In affirming the dismissal of an insurance company’s breach of contract claim which alleged that the insured’s failure to cooperate and obtain consent to settle breached the policy, the First Department held that despite reservation of rights language, an insurance company’s unreasonable delay in dealing with the insured’s claims and trying to disavow coverage amounted to a denial of liability, relieving the insured from its obligation to seek the carrier’s consent before settling.

J.P. Morgan Securities Inc., v. Vigilant Insurance Co.

While we don’t have a criminal practice, this recently decided case is interesting in how science can change, impacting prior court decisions.  This same concept was found regarding fire science, in prior posts found here and here.

From the New York State Bar Association:

The Fourth Department affirmed the grant of defendant’s motion to vacate her conviction based on newly discovered evidence. Defendant, a daycare provider, was convicted in the death of a toddler. Medical testimony at trial attributed the death to shaken baby syndrome. In the motion to vacate her conviction, defendant argued that advances in medicine and science have called into question the prior opinions about shaken baby syndrome, and indicate a short-distance fall can mimic shaken baby symptom.

Parties fighting about the proceeds of a life insurance policy agreed to proceed before a beth din. Although the Second Department’s decision which reversed the lower court does not provide details, it seems that the losing party before the beth din was unhappy with that decision and sued the beth din and one of the rabbis involved. Because the lower court had earlier found that the beth din had exceeded its authority and vacated its decision, that court denied the beth din’s motion for summary judgment dismissing the case.

The Second Department held that unless the rabbinical beth din arbitrators “acted in the clear absence of all jurisdiction,” they were immune from being sued in their roles as arbitrators. The fact that the lower court had previously found that the rabbinical court acted in excess of its authority did not alter their arbitral immunity.

This outcome is unsurprising which leaves the question as to the real motivation behind this lawsuit.

In preparing to purchase a condo unit, the buyer informed the condo board that she was not going to conduct any business in that unit. After she closed, the buyer sought board approval to renovate the unit to accommodate a children’s play group. The condo board filed an action seeking to rescind the contract based on fraud and breach of contract.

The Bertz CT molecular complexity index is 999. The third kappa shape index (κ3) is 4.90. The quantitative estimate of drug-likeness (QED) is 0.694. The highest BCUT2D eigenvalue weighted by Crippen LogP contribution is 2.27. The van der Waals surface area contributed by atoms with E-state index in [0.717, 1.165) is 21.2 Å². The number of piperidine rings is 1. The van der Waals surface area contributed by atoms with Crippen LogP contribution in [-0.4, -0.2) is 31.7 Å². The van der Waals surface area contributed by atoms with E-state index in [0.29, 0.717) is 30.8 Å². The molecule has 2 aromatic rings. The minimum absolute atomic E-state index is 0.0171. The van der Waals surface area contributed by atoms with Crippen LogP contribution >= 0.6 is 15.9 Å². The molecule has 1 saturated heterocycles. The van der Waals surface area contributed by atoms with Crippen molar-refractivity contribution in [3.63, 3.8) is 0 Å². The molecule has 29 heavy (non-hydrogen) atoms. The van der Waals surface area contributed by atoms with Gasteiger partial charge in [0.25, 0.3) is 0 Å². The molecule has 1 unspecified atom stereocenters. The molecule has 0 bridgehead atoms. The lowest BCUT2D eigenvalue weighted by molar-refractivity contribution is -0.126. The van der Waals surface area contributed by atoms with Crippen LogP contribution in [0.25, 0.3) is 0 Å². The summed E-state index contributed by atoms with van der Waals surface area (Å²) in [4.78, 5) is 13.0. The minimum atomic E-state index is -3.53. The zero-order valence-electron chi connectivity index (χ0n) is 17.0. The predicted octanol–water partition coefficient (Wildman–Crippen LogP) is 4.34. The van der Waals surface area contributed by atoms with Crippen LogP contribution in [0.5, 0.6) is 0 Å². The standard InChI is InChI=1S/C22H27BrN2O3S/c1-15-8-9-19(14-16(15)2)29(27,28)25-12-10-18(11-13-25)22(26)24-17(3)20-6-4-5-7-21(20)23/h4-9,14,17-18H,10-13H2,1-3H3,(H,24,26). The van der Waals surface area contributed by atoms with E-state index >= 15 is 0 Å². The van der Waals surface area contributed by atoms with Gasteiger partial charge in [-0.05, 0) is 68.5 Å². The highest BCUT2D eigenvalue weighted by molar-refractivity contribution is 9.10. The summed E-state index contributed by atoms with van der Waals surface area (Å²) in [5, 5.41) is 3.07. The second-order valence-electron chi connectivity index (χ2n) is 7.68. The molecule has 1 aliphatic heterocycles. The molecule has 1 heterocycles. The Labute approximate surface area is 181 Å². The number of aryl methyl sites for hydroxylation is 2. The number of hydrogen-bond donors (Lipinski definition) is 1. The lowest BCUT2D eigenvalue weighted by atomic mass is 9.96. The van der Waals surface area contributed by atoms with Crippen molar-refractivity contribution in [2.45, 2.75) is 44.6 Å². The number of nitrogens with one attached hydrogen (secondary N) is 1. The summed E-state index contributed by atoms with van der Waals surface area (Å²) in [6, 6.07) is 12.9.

The buyer claimed that because State law allows a day care facility in a condo unit, which was to be the actual use of the unit, the board could not point to damages as a result of the buyer’s fraud which was required to recover the unit. The First Department rejected that argument, finding that equitable rescission based on fraud requires no damages, only a misrepresentation that induces the other party to enter into a contract “resulting in some detriment.” Even intent to defraud is unnecessary for rescission.

With that, the Court granted the board’s request to rescind the contract.

A dispute involving the distribution of an estate was submitted to arbitration. The parties proceeded to court where one party sought to have the arbitration decision confirmed, while the other requested that it be vacated.

One of the grounds for vacatur was the claim that one of the arbitration hearings took place on a Sunday, something prohibited under Judiciary Law §5. While that law addresses court business, the court in this case extended that rule to arbitration, because “arbitrators perform a judicial function.” With that, the court refused to enforce the arbitration proceeding.

The court also found that the arbitrators exceeded their authority on a number of grounds. One of those grounds dealt with the arbitrators’ direction to transfer a property free and clear of liens or mortgages. Because the party holding the lien or mortgage was not party to the arbitration, such directive could not be enforced.

In interpreting deal documents, an issue arose as to the definition of the word “control” when used in an attempt to obtain “control” over a board of directors. For that reason, and others, the law firm that drafted those documents was found liable to its client to the tune of $17.2 million. The details are a bit complex, but worth a read. Have a look here. Read the comments too.

Bottom line: Write what you mean. As simply as possible.

We have written and counseled on an employer’s right to access an employee’s personal email account from a work computer. Here is an article that goes beyond email, to an employer’s ability to access an employee’s social media account, for a host of reasons, even if accessed from a personal computer.

Its a bit technical, so please let us know if you have any questions.